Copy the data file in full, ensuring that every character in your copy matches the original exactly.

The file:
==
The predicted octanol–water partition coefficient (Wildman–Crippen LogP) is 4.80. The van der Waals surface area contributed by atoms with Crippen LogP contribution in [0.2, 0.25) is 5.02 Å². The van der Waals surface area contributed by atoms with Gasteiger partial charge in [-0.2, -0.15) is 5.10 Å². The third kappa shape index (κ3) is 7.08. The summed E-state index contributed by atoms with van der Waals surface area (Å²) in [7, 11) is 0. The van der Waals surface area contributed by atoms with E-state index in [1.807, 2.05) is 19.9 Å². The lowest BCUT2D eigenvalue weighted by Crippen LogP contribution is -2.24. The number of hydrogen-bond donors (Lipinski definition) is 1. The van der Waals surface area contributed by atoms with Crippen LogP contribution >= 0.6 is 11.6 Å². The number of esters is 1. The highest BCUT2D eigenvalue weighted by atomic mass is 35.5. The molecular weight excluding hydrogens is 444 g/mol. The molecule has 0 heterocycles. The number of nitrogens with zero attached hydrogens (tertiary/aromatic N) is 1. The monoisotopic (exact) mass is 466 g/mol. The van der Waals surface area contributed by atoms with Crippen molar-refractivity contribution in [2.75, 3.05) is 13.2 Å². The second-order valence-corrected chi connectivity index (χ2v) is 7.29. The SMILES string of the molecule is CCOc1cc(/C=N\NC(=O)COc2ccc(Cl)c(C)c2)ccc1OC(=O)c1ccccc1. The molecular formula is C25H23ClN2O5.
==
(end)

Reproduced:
The predicted octanol–water partition coefficient (Wildman–Crippen LogP) is 4.80. The van der Waals surface area contributed by atoms with Crippen LogP contribution in [0.2, 0.25) is 5.02 Å². The van der Waals surface area contributed by atoms with Gasteiger partial charge in [-0.2, -0.15) is 5.10 Å². The third kappa shape index (κ3) is 7.08. The summed E-state index contributed by atoms with van der Waals surface area (Å²) in [7, 11) is 0. The van der Waals surface area contributed by atoms with E-state index in [1.807, 2.05) is 19.9 Å². The lowest BCUT2D eigenvalue weighted by Crippen LogP contribution is -2.24. The number of hydrogen-bond donors (Lipinski definition) is 1. The van der Waals surface area contributed by atoms with Crippen LogP contribution >= 0.6 is 11.6 Å². The number of esters is 1. The highest BCUT2D eigenvalue weighted by atomic mass is 35.5. The molecular weight excluding hydrogens is 444 g/mol. The molecule has 0 heterocycles. The number of nitrogens with zero attached hydrogens (tertiary/aromatic N) is 1. The monoisotopic (exact) mass is 466 g/mol. The van der Waals surface area contributed by atoms with Crippen molar-refractivity contribution in [2.75, 3.05) is 13.2 Å². The second-order valence-corrected chi connectivity index (χ2v) is 7.29. The SMILES string of the molecule is CCOc1cc(/C=N\NC(=O)COc2ccc(Cl)c(C)c2)ccc1OC(=O)c1ccccc1. The molecular formula is C25H23ClN2O5.